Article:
Monash University
monash_7532.pdf (526.58 kB)

DART: building the new collaborative e-research infrastructure

Download (526.58 kB)
conference contribution
posted on 2017-11-23, 03:52 authored by Andrew TreloarAndrew Treloar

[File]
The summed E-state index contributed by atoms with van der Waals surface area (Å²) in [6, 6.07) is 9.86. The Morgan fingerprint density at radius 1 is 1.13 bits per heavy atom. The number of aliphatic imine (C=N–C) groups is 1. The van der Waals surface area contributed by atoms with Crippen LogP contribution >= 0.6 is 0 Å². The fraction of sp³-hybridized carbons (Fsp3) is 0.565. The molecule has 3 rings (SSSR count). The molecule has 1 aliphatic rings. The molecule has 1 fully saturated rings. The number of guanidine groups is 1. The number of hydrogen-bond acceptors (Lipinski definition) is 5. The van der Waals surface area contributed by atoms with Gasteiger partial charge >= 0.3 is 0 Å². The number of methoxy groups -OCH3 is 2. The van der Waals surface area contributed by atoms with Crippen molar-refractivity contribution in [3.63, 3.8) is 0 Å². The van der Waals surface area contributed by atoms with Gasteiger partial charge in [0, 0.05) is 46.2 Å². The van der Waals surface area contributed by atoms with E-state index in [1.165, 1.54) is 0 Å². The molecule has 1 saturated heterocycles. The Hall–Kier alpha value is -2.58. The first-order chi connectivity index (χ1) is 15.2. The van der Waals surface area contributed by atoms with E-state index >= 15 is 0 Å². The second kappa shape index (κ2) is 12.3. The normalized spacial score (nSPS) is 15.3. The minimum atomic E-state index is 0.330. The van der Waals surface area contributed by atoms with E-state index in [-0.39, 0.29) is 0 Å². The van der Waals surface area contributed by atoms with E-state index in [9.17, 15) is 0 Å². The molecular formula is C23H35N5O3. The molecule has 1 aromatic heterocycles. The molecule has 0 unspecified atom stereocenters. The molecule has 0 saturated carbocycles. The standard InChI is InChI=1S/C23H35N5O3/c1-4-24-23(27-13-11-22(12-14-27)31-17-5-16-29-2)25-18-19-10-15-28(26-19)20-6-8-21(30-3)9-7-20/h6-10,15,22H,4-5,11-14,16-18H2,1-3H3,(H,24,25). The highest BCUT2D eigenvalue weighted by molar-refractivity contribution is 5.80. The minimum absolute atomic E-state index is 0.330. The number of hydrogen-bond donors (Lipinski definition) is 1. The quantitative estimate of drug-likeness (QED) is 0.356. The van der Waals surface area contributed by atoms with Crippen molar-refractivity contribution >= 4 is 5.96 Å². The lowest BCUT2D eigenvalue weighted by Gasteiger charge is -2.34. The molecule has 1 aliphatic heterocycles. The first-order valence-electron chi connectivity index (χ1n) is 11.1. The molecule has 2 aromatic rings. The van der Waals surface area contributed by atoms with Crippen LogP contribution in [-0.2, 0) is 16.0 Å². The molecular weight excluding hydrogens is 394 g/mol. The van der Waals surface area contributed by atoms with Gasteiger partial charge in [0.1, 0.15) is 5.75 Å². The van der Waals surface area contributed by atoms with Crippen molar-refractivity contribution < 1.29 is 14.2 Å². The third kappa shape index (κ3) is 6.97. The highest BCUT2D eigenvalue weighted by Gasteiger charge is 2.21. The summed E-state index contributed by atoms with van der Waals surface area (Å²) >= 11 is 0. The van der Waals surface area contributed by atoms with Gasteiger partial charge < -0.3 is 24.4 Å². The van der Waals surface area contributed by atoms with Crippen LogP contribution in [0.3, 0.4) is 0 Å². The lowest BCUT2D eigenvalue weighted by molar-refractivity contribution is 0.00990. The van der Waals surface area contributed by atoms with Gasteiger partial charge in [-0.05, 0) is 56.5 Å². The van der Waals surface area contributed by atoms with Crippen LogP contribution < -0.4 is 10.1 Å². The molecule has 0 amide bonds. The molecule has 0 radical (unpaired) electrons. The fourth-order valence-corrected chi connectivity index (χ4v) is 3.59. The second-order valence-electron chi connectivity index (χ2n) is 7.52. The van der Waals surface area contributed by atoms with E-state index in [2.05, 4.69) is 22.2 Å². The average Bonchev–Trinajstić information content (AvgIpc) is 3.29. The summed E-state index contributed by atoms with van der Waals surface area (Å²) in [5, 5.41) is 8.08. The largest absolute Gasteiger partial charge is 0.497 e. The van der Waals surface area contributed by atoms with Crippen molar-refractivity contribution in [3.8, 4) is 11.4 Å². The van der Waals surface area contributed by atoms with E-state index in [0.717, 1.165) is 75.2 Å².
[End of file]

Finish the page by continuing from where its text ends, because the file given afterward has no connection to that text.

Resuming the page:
In early 2005, the Australian Government called for proposals for collaborative projects that brought together consortia to improve accessibility to Australian research. The call for proposals identified four areas of interest: (1) maximising access to digital resources in Australian universities, especially regional universities; (2) creating new types of digital libraries to manage extremely large data sets; (3) adopting a national approach to improving open access to the results of publicly funded research; (4) providing effective linkages between sets of research information to enable seamless access by researchers. The call for proposals also identified a number of key trends that are changing the way in which research is conducted and its outputs consumed. These included new technologies, such as computer simulations, synchrotrons and sensor networks, the expanding size of the datasets on which research is based, increasing volumes of information generated through research, and a recognition of the need to work across traditional disciplinary, institutional and national borders. The Dataset Acquisition, Accessibility, and Annotation e-Research Technologies (DART 2006) Project was successful in receiving funding under this program. DART is responding to these trends and changes by developing and assessing new e-research collaboration tools and infrastructure. The project will be nearing completion by the time of the Educause AustralAsia 2007 conference, and so a late-stage progress report will be delivered as part of the presentation. This paper begins by describing the context in which the DART bid was submitted, both environmental (described above) and theoretical. The paper then goes on to describe the overall architecture for DART and its various work packages. Each group of work packages is placed in the context of the domain requirements and the theoretical model. Finally, the paper concludes by examining progress to date on the project, as well as describing links to related activity. Contributors: Educause Australasia [2007 : Melbourne, Australia] ; Coverage: Rights: